You know the BoQ (Bill of Quantities) is quite interesting. It contains costs which are not so big individually but when you add the figures up, the totals are massive. When the architect brought the BoQ, it was quite tricky to understand it, being the layman I was. I am surprised these days I can make a lot of sense from it. You see when it talks of substructure, superstructure, form-works cubic meters for mass concrete, twisted bars etc.; it can dwarf your knowledge. I demanded that the guy supplies me with a schedule of materials which is much easier to understand. You see 5 lorries of sand, or Y8s, Y12s and the likes makes more sense to a layman.
Before it escapes me I recall that incidence when we were to cast the slab and my good neighbor who had promised to give me water; a circus it became. On the materials day, the koroga squad arrived by 6 AM and quickly set up the machinery, then they proceeded to carry cement from the site house and they emptied as many as 20 bags on the ground…by the way, the operations of this koroga squad is rather organized and interesting. The toughest guys will be somewhere they call “Chini ya mnazi”; just next to the concrete mixer and their role is to load mass concrete atop wheelbarrows. The lightweights will be assigned simple tasks like pouring water, cement, sand and ballast inside the mixer. Interesting these fellows know how to balance the ratios inside the mixer…don’t ask me how they co-ordinate, please observe. Back to my neighbour’s story: When some fellows went inside my neighbor’s compound to get water, the lady of the house came out with a machete claiming that the water was given without her authority. The man being a man wanted to show his authority and attempted to force the lady into submission but when the machete was wrestled from her, she started wailing and close the gate. She held onto the keys like her life depended on them. I had to utilize my negotiation skills but they never worked till I parted with some 2k to appease the lady and finally she gave in.
Life gets quite interesting. You know the same lady was once thrown out of the house by the husband and the dude disappeared to Western and switched off his phone. I found her outside the gate and she pleaded with me for some coins to take her to her Meru. Of course I remembered the water incident but decided to let it pass and I gave her cash enough to eat some meal and ferry her stuff to her shags.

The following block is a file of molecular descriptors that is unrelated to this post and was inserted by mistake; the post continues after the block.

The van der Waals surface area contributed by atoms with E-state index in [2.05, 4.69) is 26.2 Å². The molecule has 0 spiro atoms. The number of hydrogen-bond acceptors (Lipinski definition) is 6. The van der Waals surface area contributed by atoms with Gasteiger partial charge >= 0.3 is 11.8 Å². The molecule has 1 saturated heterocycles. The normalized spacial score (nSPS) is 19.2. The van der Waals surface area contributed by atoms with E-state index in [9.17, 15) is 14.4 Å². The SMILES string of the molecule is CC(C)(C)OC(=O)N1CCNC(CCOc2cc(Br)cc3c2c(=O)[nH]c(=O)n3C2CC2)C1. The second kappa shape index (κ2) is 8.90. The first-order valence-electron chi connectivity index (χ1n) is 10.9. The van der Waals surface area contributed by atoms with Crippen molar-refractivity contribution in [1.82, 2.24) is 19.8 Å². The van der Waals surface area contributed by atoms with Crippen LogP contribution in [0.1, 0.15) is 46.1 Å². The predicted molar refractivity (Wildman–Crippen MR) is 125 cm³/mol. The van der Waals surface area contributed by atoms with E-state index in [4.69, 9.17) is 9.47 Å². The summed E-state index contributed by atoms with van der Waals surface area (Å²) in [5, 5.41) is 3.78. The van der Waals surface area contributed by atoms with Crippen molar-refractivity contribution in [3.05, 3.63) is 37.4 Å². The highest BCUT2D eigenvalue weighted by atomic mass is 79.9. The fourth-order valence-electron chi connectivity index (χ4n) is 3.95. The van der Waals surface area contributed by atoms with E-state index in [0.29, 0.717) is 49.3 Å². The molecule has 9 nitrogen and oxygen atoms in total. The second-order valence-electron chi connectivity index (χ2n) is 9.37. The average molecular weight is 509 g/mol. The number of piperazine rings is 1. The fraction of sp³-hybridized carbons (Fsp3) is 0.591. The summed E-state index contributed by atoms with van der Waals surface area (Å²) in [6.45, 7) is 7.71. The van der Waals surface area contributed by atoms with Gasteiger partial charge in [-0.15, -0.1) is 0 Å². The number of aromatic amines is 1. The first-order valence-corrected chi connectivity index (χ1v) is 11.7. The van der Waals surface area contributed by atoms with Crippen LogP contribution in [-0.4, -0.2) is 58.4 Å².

Back to the construction of my house: You see I noted that I had lost it and fired all the workforce and I had to figure out how to move on. But I had to understand how these fellows were stealing from me. And so I confided in one fellow and he opened up. The fellow eventually became my mole. The chief architect of the thefts was none other than my own brother (who was to be my eye on the ground). He was a wolf in sheep’s skin. You see he knew what all the others were doing and he’d get a cut from each. He was the guy who was meant to confirm and receive supplies in my absence. Some of the deliveries were less and I’d pay for the expected full deliveries. It is very easy to receive 9 cements and pay for 10, after all the difference of one when already utilized is barely noticeable. The hardware guy would bill me for quantities which were not fully delivered. I’d only check on the delivery notes and assume that what was there was accurate. The foreman was also cheeky; he had two sites and would utilize some of the KYMs on the other site whereas I was the one paying them. Just before I arrived in the evening, I’d find them on my site and assume they worked the whole day. Poor me.
I knew the only way out was to install controls at all these levels. I also had to have a grip of the procurement process because therein was the biggest loss. The controls worked wonders and I’ll outline them in the next post. However, this never prevented me from being conned by the timber guy in Rongai. This was my last loss but I learnt a lot from it. More in the next post.